The following was initially delivered as a sermon on June 12, 2016 for Christian education recognition Sunday at the Congregational Church in Exeter, but it’s relevant for your church if you are starting a new year of Christian education soon!
The Pew Research Center found in 2014 that only 14.7% of American adults are a part of a mainline Protestant denomination. That’s a church like ours, as well as Episcopalians, Presbyterians, Methodists, Lutherans, and the like. Membership was down 3.4% in only seven years.
And numbers get worse when you look generationally. Only 11% of Millennial young adults identify as mainline Protestants, compared to 26% of their grandparents’ generation. Our own denomination has gone from over two million members in 1957 to less than one million today. And each of the other mainline denominations can tell a similar story.
We also have the worst “retention rate” when it comes to our young people with 45%, less than half, of our youth continuing to claim our tradition into young adulthood. That number dips to 37%, or just over a third, when you look at Millennials. More and more of our youth are graduating from high school, stepping out into the world, and becoming “nones”.
So what does that have to do with Christian education? And what does it have to do with this story we read today, the one where Jesus tells his disciples that if they want to enter the kingdom of heaven, they have to become like little children?
First, I think this story reminds us just how important children are, and just how much of our ministry has to be focused on them. We have to do the work that allows our youngest to get to know Jesus. They need to know that they are loved beyond measure by God. They need to know what Jesus taught about being good and kind and loving your neighbor. And they need us to make sure there are no barriers in their way as they do.
We work very hard to do that. We have a fantastic group of adult volunteers in this church. You teach Sunday school, you chaperone youth events, you show our youngest how to make music. From the very start of my ministry with you I’ve been so impressed by the way you take education and formation seriously, especially with our children and youth.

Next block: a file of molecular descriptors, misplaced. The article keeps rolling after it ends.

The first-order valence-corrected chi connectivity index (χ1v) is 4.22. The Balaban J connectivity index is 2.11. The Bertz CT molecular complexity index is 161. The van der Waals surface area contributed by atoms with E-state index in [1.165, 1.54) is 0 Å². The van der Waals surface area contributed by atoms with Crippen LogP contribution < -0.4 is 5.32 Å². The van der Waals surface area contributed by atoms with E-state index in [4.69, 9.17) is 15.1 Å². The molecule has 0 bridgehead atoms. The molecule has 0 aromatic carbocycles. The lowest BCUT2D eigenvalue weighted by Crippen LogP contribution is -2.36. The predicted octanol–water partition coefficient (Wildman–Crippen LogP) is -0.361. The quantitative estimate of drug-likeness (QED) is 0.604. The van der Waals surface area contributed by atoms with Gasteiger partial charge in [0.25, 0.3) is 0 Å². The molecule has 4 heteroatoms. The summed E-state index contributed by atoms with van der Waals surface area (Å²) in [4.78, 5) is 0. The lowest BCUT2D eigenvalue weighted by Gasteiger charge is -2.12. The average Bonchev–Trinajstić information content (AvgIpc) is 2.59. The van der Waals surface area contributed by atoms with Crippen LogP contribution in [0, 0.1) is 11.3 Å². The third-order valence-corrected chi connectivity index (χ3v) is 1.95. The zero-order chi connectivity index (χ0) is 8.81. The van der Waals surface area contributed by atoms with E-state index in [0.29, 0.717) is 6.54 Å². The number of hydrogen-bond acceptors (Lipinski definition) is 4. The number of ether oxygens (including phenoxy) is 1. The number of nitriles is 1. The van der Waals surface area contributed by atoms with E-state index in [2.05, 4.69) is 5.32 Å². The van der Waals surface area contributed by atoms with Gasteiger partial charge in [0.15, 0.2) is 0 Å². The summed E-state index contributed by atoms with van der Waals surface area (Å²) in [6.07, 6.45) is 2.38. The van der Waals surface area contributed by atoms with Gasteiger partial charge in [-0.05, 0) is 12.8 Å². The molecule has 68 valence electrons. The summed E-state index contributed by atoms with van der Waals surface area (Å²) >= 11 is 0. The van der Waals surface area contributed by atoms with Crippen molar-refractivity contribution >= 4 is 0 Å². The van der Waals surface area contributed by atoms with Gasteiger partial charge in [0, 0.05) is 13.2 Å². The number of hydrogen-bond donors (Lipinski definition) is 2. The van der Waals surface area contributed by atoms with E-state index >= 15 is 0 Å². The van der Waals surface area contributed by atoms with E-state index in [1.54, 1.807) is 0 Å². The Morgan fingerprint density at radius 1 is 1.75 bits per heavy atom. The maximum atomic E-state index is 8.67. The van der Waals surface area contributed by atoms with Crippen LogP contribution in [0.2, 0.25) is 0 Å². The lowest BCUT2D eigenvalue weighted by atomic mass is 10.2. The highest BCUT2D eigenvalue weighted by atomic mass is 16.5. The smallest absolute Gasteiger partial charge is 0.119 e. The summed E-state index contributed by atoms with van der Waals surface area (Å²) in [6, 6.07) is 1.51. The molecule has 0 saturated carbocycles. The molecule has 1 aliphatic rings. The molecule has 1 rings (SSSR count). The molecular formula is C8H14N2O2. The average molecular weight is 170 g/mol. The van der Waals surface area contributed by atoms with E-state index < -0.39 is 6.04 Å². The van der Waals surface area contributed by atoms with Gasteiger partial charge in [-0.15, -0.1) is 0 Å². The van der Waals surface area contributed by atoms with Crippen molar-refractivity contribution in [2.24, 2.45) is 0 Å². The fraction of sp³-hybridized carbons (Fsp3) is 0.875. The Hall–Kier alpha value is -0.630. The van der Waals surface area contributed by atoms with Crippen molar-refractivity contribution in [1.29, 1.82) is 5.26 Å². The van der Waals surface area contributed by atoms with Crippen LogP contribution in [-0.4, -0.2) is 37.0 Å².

But that’s not all this text teaches. Because as much as Jesus was turning the culture of the times, and not so long ago times, on its head by saying children were supposed to be both seen and heard, he was also teaching the adults an important lesson.
Because not only was it their job to let the children come, he was telling them that they themselves had to become like children. They had to let go of their self-assurance and of appearing like they knew it all, and they had to remember what it was like to be young again. Only when they did that, could they really have a relationship with Christ.
And so what is it like to get to know Jesus the way that a child would?
I was thinking about that this week and I was thinking about how our youngest learn. I was thinking about this at the 5th grader barbecue on Friday night when we were making s’mores over a fire. The conversation moved quickly from “how can we best toast marshmallows” to “what else can we burn in the fire”?
Don’t worry…nothing burned down. But as the questions came, as well as the limits, and a few well-supervised experiments happened, I realized something: more than anything else, the youngest among us are curious.
It doesn’t matter if we are talking about campfires, or Christ. They want to learn. They want to get to know more. They are not afraid of asking questions.
That’s a gift. Because for adults asking questions often feels like a sign of weakness. Not knowing it all is a red flag to others, we think. And so we grow incurious. And we don’t grow at all.